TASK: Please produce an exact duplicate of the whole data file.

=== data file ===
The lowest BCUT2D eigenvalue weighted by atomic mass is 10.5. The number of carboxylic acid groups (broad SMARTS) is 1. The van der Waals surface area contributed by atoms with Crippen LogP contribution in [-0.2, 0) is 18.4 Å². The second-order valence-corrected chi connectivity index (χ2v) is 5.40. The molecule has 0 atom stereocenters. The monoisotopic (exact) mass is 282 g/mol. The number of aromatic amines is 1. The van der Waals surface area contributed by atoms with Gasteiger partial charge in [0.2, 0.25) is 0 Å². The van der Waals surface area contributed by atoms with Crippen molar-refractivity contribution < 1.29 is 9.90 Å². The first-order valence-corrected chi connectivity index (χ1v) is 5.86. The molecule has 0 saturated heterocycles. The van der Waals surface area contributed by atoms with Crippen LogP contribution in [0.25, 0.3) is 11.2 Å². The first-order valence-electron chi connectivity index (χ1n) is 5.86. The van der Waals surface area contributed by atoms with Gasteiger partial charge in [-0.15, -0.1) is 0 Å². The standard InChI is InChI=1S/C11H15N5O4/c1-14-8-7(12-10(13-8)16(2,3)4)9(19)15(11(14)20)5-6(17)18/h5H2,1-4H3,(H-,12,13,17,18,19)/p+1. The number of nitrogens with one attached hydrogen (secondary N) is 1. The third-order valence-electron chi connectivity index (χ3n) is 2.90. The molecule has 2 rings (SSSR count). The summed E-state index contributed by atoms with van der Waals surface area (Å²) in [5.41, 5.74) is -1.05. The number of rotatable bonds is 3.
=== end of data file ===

The lowest BCUT2D eigenvalue weighted by atomic mass is 10.5. The number of carboxylic acid groups (broad SMARTS) is 1. The van der Waals surface area contributed by atoms with Crippen LogP contribution in [-0.2, 0) is 18.4 Å². The second-order valence-corrected chi connectivity index (χ2v) is 5.40. The molecule has 0 atom stereocenters. The monoisotopic (exact) mass is 282 g/mol. The number of aromatic amines is 1. The van der Waals surface area contributed by atoms with Gasteiger partial charge in [0.2, 0.25) is 0 Å². The van der Waals surface area contributed by atoms with Crippen molar-refractivity contribution < 1.29 is 9.90 Å². The first-order valence-corrected chi connectivity index (χ1v) is 5.86. The molecule has 0 saturated heterocycles. The van der Waals surface area contributed by atoms with Crippen LogP contribution in [0.25, 0.3) is 11.2 Å². The first-order valence-electron chi connectivity index (χ1n) is 5.86. The van der Waals surface area contributed by atoms with Gasteiger partial charge in [-0.15, -0.1) is 0 Å². The standard InChI is InChI=1S/C11H15N5O4/c1-14-8-7(12-10(13-8)16(2,3)4)9(19)15(11(14)20)5-6(17)18/h5H2,1-4H3,(H-,12,13,17,18,19)/p+1. The number of nitrogens with one attached hydrogen (secondary N) is 1. The third-order valence-electron chi connectivity index (χ3n) is 2.90. The molecule has 2 rings (SSSR count). The summed E-state index contributed by atoms with van der Waals surface area (Å²) in [5.41, 5.74) is -1.05. The number of rotatable bonds is 3.